As of the 2010 U.S. Census, Alaska only has one at-large congressional district.
The Alaska Redistricting Board draws the state legislative districts. The politically appointed five-member board has primary responsibility for redistricting. The Governor appoints two members and the President of the Senate, the Speaker of the House, and the Chief Justice of the Alaska Supreme Court each select one member. Commissioners must be residents of the state for at least one year and must not be public employees or officials during their appointment. Each of the state’s four judicial districts must be represented by at least one Commissioner.
The Redistricting Board must produce one or more proposed plans within 30 days of the release of the U.S. Census, or the appointment of the Board members, whichever is later. Public hearings will then be held on all plans proposed by the Board, and within 90 days of the board convening a final redistricting plan must be adopted by a majority of the members.
Challenges to the maps are litigated in the Superior Court of Alaska.
Source: Alaska Const. art. VI, §§ 8-11.
Kinds of Ballot Measures
Indirect initiatives and all referendums are permitted to amend statutes. Initiatives are not permitted to amend the state constitution. Legislatively initiated ballot measures may amend the Constitution, but not statutes.
There is a single-subject rule.
Initiative Subject Restrictions
No revenue measures, appropriations, acts affecting the judiciary, or any local or special legislation. Also, no laws affecting peace, health or safety.
100 preliminary signatures are required.
The signature requirement for statutory initiatives is 10% of all votes cast in the last general election, and 10% for veto referendums. 285,009 people voted in the 2018 General Election in Alaska, so 28,501 signatures are required for both statutory initiatives and veto referendums. A minimum of 7% of the total statewide signatures required must be collected in 30 of Alaska's 40 state house districts. District information can be found here.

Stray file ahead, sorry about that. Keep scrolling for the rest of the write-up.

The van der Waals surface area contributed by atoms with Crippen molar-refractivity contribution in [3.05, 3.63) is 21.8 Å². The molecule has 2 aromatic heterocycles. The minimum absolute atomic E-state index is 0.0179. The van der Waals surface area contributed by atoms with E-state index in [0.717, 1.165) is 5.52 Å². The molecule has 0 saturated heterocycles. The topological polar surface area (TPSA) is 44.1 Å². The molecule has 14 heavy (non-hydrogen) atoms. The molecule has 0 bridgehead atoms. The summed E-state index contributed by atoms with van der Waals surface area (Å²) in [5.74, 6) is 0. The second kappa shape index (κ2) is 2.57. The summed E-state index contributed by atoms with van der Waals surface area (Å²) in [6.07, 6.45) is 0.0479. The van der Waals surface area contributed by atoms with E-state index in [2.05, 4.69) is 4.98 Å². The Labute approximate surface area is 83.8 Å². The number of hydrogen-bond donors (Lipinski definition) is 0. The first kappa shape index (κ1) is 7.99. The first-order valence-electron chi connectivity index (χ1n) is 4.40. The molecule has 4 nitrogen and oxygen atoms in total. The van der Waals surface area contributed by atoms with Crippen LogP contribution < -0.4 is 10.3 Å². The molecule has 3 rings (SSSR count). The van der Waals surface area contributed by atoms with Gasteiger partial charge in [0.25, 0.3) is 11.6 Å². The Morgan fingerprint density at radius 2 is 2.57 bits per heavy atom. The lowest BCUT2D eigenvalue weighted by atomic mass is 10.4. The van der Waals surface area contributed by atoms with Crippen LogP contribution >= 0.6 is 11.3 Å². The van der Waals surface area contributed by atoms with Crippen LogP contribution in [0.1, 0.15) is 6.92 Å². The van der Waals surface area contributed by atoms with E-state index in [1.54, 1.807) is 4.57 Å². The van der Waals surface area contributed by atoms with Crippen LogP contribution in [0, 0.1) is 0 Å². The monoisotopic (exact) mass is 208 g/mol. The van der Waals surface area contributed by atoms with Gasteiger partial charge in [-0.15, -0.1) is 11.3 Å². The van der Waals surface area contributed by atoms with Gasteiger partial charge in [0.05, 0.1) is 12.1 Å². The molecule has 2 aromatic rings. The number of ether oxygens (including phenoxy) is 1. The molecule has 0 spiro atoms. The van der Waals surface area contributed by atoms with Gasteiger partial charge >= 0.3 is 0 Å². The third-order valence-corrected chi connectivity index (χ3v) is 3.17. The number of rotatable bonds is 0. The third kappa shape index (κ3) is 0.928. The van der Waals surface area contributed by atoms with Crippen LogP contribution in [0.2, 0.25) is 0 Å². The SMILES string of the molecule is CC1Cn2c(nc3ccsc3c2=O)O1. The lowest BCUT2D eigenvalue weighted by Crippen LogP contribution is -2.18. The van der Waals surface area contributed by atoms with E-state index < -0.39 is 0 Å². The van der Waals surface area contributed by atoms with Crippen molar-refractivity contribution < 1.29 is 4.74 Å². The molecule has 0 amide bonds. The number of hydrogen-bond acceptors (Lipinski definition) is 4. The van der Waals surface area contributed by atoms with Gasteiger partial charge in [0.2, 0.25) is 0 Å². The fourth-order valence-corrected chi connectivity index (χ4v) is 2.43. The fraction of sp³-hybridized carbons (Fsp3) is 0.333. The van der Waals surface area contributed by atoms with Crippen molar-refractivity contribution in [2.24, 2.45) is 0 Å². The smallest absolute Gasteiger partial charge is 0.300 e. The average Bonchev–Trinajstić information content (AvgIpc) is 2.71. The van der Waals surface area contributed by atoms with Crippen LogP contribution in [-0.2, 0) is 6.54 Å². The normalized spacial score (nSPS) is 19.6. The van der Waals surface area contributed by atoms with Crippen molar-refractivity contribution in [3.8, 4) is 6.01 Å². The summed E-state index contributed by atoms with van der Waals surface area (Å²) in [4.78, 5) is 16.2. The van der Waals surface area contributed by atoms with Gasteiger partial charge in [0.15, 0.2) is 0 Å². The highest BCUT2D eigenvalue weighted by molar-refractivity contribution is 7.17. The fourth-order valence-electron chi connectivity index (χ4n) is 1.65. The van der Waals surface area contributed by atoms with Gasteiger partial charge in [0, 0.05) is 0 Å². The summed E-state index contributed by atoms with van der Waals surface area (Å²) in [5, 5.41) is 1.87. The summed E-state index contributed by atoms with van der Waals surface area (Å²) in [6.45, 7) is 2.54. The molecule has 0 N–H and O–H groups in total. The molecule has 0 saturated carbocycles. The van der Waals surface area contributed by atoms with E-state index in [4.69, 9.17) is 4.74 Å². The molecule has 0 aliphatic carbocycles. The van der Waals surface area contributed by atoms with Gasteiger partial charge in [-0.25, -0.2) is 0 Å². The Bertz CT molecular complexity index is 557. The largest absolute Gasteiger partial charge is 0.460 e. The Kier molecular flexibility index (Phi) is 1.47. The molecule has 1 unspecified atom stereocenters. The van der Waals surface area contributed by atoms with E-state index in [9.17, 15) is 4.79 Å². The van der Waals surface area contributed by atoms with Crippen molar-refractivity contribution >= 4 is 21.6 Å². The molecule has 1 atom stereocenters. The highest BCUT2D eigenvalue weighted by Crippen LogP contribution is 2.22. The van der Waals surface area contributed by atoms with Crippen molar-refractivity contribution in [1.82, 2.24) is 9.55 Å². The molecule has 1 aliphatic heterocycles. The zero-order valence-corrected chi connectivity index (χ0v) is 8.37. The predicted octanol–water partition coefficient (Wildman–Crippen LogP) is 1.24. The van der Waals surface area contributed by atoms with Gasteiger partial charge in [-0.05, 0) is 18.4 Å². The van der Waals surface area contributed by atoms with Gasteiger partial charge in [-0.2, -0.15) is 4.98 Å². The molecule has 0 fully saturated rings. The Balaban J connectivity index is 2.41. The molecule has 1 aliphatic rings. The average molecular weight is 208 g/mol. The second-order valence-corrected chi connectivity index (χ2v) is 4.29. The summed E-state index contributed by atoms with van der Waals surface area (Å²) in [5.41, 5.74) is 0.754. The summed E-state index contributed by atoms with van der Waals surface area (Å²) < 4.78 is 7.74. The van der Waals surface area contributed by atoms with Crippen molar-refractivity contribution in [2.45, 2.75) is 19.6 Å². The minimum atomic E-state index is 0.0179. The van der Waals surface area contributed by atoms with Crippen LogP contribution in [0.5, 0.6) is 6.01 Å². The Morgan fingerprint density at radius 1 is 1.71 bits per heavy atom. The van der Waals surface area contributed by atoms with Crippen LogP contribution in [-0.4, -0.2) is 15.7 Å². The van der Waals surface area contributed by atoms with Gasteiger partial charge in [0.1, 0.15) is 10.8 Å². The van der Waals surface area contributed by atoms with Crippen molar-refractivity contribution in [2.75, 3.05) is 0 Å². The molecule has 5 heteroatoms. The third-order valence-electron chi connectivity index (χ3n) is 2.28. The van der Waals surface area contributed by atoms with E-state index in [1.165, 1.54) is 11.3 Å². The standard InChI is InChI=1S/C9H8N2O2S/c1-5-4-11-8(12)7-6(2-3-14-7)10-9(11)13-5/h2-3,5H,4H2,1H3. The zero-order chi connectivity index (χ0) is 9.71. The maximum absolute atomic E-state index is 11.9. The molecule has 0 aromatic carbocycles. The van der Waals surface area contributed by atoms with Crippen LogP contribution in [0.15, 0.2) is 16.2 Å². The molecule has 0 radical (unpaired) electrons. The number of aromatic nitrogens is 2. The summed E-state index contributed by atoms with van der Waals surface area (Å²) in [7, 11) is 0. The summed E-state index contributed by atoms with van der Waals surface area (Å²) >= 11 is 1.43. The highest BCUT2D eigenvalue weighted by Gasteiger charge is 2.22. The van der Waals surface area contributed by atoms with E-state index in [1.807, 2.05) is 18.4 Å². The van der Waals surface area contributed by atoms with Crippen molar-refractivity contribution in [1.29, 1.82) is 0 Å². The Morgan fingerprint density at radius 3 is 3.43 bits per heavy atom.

Initiative petitions must be submitted prior to convening the Legislature in the year the petition is to appear on the ballot. Referendums must be submitted 90 days after the end of the legislative session.
The circulation period for initiative petitions is one year.
Ballot Title and Summary
The Ballot Title and Summary are written by the Lt. Governor with the help of the Attorney General. Expedited reviews for Titles and Summaries are permitted.
A fiscal impact statement is required. Circulators are required to be a citizen of the United States, at least 18 years old, and a resident of the state. There are no supermajority requirements. The Legislature cannot repeal an approved measure until two years have passed since its approval. Measures can be amended without time restrictions through a majority vote. Appropriations cannot be repealed. Initiatives are permitted on general, primary, and special election ballots, but not on odd-year ballots.